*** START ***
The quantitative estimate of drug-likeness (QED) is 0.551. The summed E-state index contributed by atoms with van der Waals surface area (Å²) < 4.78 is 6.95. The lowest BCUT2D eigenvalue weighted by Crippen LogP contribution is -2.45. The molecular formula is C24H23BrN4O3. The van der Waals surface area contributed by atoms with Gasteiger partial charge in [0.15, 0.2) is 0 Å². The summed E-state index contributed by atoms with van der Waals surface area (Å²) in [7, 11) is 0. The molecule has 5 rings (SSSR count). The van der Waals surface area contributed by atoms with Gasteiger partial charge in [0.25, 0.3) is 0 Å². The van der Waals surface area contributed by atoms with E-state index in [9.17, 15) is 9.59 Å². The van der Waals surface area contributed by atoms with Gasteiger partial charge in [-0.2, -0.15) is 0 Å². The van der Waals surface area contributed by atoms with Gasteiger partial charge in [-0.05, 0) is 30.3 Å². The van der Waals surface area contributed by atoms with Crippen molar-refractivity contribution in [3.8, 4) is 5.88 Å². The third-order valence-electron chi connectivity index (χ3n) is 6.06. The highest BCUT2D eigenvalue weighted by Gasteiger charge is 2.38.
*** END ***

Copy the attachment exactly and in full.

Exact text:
The quantitative estimate of drug-likeness (QED) is 0.551. The summed E-state index contributed by atoms with van der Waals surface area (Å²) < 4.78 is 6.95. The lowest BCUT2D eigenvalue weighted by Crippen LogP contribution is -2.45. The molecular formula is C24H23BrN4O3. The van der Waals surface area contributed by atoms with Gasteiger partial charge in [0.15, 0.2) is 0 Å². The summed E-state index contributed by atoms with van der Waals surface area (Å²) in [7, 11) is 0. The molecule has 5 rings (SSSR count). The van der Waals surface area contributed by atoms with Gasteiger partial charge in [0.25, 0.3) is 0 Å². The van der Waals surface area contributed by atoms with E-state index in [9.17, 15) is 9.59 Å². The van der Waals surface area contributed by atoms with Gasteiger partial charge in [-0.2, -0.15) is 0 Å². The van der Waals surface area contributed by atoms with Gasteiger partial charge in [-0.05, 0) is 30.3 Å². The van der Waals surface area contributed by atoms with Crippen molar-refractivity contribution in [3.8, 4) is 5.88 Å². The third-order valence-electron chi connectivity index (χ3n) is 6.06. The highest BCUT2D eigenvalue weighted by Gasteiger charge is 2.38.